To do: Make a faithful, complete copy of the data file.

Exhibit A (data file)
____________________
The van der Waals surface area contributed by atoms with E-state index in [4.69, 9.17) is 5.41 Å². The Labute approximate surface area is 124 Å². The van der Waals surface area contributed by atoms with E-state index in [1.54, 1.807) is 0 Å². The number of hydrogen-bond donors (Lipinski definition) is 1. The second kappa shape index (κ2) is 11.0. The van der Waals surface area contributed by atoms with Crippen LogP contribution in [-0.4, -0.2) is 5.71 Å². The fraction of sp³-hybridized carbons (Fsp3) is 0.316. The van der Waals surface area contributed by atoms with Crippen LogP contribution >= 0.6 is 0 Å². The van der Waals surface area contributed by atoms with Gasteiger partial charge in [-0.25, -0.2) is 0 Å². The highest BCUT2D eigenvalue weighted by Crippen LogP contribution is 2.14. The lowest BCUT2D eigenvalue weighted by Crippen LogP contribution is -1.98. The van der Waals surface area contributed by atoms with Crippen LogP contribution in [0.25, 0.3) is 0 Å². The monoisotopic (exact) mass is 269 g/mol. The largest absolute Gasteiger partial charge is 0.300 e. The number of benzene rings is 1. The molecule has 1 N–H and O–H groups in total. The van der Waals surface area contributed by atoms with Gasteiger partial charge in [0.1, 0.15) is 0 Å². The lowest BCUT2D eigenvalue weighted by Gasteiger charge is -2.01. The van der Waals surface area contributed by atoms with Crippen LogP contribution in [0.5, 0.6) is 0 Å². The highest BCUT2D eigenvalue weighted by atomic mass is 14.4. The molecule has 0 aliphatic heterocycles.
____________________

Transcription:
The van der Waals surface area contributed by atoms with E-state index in [4.69, 9.17) is 5.41 Å². The Labute approximate surface area is 124 Å². The van der Waals surface area contributed by atoms with E-state index in [1.54, 1.807) is 0 Å². The number of hydrogen-bond donors (Lipinski definition) is 1. The second kappa shape index (κ2) is 11.0. The van der Waals surface area contributed by atoms with Crippen LogP contribution in [-0.4, -0.2) is 5.71 Å². The fraction of sp³-hybridized carbons (Fsp3) is 0.316. The van der Waals surface area contributed by atoms with Crippen LogP contribution >= 0.6 is 0 Å². The van der Waals surface area contributed by atoms with Gasteiger partial charge in [-0.25, -0.2) is 0 Å². The highest BCUT2D eigenvalue weighted by Crippen LogP contribution is 2.14. The lowest BCUT2D eigenvalue weighted by Crippen LogP contribution is -1.98. The van der Waals surface area contributed by atoms with Crippen LogP contribution in [0.25, 0.3) is 0 Å². The monoisotopic (exact) mass is 269 g/mol. The largest absolute Gasteiger partial charge is 0.300 e. The number of benzene rings is 1. The molecule has 1 N–H and O–H groups in total. The van der Waals surface area contributed by atoms with Gasteiger partial charge in [0.1, 0.15) is 0 Å². The lowest BCUT2D eigenvalue weighted by Gasteiger charge is -2.01. The van der Waals surface area contributed by atoms with Crippen LogP contribution in [0.5, 0.6) is 0 Å². The highest BCUT2D eigenvalue weighted by atomic mass is 14.4. The molecule has 0 aliphatic heterocycles.